THE REALITY: High prices make it possible to extract oil from unspoiled or environmentally sensitive areas.
Conventional wisdom says that high oil prices can reduce oil consumption and thus reduce pollution both at the source and from the tailpipe. In this scenario, high oil prices would increase gasoline prices, which would in turn reduce miles traveled and/or inspire a transition to smaller, more fuel-efficient vehicles.
The price of gasoline has almost doubled since 2004. Since transportation accounted for 70% of U.S. oil use in 2008, we should have seen a very significant decline in oil consumption. Instead, global consumption has increased, despite a U.S. decrease of about 8%. In particular, the demand for gasoline decreased 8.5%. Amidst a period of stagnant growth and a lingering recession, such a rapid price increase should have resulted in a much larger drop in demand.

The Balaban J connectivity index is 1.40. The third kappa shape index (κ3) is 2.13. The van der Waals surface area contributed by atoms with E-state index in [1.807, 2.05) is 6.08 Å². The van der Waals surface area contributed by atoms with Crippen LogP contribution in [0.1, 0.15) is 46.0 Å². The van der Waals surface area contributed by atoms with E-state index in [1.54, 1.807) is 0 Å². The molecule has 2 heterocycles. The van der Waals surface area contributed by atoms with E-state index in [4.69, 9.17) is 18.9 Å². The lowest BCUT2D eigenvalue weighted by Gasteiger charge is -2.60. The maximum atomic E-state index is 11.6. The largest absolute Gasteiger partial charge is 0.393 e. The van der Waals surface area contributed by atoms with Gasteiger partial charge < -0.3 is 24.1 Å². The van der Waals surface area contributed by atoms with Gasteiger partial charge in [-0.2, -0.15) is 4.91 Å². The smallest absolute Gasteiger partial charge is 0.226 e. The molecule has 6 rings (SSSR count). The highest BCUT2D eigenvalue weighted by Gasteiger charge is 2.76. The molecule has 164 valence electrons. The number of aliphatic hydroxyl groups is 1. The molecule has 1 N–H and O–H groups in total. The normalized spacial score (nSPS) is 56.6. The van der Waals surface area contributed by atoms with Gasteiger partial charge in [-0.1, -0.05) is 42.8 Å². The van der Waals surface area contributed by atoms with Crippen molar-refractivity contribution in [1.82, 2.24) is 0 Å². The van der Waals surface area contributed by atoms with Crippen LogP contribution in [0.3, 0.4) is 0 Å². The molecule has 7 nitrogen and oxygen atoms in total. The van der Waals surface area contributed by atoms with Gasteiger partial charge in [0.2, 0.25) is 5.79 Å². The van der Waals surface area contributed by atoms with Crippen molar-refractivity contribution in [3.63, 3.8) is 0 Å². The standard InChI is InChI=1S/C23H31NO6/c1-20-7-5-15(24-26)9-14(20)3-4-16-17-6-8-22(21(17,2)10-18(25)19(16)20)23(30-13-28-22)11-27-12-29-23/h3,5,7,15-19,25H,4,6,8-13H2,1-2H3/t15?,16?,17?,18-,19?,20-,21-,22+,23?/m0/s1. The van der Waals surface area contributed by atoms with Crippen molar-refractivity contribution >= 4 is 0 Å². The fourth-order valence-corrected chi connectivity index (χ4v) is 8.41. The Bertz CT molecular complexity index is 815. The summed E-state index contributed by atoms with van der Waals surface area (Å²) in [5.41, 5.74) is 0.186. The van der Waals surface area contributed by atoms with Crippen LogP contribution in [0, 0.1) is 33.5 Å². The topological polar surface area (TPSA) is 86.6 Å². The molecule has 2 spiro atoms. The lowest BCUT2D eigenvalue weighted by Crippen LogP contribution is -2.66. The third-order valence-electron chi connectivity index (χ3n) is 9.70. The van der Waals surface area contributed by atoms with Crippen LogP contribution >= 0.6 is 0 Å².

On the other hand, price signal has a significant influence over the extracting industry. Higher oil prices not only generate higher profits, but also increase the economic viability of extracting oil from unconventional oil sources such as tar sands. The following graph charts the growth in oil production from the Alberta Tar Sands in Canada, in conjunction with the increasing price of oil in recent years:
The signal of higher oil prices also enables oil production in more remote and technically challenging areas. These areas may be more environmentally sensitive and can introduce greater risk in extraction. For example, deep sea drilling is increasing along with oil prices, while the greater technical complexity of deep sea drilling increases the possibility of future disasters like the Deepwater Horizon spill in 2010.
In summary, higher oil prices changes driving behavior only at the margins, while significantly increasing production from both environmentally sensitive areas and environmentally intensive extracting technologies.